Historic Preservations, Bankers And 15 Minutes of Fame
Well, they are after us again, and now it's the nonprofit Advertising Council. Seems it is running a campaign for the National Trust for Historic Preservation. The ad depicts a class of grade school kids posing in front of a parking structure, with a small picture of a great-looking school under it. The copy: "No one looks back fondly on the time they spent in a parking garage."
In other words, make sure those mean old parking people don't steal your school and turn it into a parking deck. Check out the ad, reduced nearby so there will be room for my bons mots. The system parking logo has been altered to say "Parking Spaces."
What do you think? Is it a nice friendly message, or a swipe at the industry that feeds our families?
As PT reported last month, for those who thought Walter Stuelpe was out of the parking business after he left Apcoa Standard (now again Standard), think again. His private equity firm, The Gates Group, has just purchased Canada's Imperial Parking. You can see details elsewhere in PT. I guess when Walter told me 15 years ago that he was really in the banking business, he wasn't kidding.
We blasted through Chicago and its environs in January. It really wasn't that cold. I was preparing to do an article on a couple of small communities that had parking issues related to the commuter rail customers that descend on their small towns every weekday morning. Time and deadlines got in the way. The article is out this month. Thanks to the staffs of the villages of Deerfield and Palatine, IL, for their input.
If you ever wondered how I get my leads for articles like that one, and most others in PT, it's not too mysterious. I check with Quickfill. That's the name of our "fulfillment" program. Fulfillment is the term for the activity surrounding sending out Parking Today to our 15,000 or so subscribers. There is more information in QF than just a person's name and address.
We collect demographic data from those of you who are nice enough to fill out the cards that appear periodically on the front of your issues, about the time your free subscription is to run out. This info is permanently recorded in our files. We may know your title, the type of organization of which you are a part, and maybe even the size of your parking operation, if you have one. We may also know where you worked before this job (you forwarded your PT; that's kept there automatically by the software). If you were kind enough to include them, we know your phone and fax numbers and e-mail address.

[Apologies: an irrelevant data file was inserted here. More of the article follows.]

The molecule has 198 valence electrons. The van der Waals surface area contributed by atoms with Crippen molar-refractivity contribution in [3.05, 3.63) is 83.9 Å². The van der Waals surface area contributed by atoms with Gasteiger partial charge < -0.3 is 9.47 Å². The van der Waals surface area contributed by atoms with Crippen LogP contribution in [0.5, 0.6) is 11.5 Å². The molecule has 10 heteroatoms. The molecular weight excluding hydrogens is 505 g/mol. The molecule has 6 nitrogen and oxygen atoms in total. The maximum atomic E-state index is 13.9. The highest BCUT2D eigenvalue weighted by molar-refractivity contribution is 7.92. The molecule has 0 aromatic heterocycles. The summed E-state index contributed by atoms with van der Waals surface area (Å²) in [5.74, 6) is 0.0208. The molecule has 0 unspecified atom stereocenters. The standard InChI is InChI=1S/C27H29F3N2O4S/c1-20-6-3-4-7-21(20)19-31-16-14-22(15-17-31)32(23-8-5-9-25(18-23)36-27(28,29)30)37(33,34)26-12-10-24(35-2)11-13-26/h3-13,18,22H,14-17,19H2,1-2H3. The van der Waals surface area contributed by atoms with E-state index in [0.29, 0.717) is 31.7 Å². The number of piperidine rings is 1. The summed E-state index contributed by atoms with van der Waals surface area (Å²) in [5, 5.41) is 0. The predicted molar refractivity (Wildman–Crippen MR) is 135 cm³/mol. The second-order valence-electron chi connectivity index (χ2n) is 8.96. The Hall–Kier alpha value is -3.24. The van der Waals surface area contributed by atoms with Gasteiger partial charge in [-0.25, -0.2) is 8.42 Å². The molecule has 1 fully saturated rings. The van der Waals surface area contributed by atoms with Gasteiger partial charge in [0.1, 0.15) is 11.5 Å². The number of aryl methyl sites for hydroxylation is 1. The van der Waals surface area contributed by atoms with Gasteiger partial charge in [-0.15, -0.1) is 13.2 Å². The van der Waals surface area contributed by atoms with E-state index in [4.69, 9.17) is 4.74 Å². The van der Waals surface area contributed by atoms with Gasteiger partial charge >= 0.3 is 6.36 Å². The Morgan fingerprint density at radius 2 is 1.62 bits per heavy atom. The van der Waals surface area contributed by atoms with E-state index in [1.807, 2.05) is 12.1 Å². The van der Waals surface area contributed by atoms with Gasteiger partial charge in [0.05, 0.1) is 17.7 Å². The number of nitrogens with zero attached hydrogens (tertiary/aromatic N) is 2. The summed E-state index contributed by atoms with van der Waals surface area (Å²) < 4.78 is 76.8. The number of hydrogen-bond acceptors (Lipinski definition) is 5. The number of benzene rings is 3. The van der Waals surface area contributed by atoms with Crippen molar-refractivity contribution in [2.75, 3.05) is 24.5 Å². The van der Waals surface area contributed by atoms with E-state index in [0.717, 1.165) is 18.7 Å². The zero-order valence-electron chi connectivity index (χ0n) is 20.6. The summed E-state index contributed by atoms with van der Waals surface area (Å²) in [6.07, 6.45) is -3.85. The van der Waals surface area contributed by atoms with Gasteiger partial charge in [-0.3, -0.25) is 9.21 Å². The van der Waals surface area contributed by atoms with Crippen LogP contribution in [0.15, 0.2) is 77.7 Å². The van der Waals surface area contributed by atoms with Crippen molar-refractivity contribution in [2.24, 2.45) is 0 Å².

Those last few bits are what interest me. When I travel to an area, I run a list of people whose phone numbers we have and call 'em up. If they are in, I chat a bit and maybe set an appointment. The half hour or so I spend with them may end up as a story. So next time you get a call from me, don't hang up. Who knows, you may find yourself in the pages of Parking Today.
This month I called Dorothy Harris, head of parking at Denver International Airport. Airports are our theme this month, and I was going to be in Denver. The results are found on page 34. You will also find a short piece about off-airport parking in the Mile High City. I have Karl Kelman's number at US Airport Parking. See how easy it is to get your 15 minutes in the sun? Just fill out the little card and include all the information. PT will do the rest.
The other reason we need the card is to make sure the U.S. Postal Service and our circulation audit company, the BPA (Business Publications Audit), are happy. They require that information so we can prove that we send the magazines out to you all. This keeps our advertisers happy, and ensures that we will be around next year. Think about it: You get 12 issues of Parking Today absolutely free. All we ask is that every three years you fill out a card, sign it (very important) and send it in. Pat then updates Quickfill, and twice a year, the BPA and the USPS smile and we keep our A+ rating.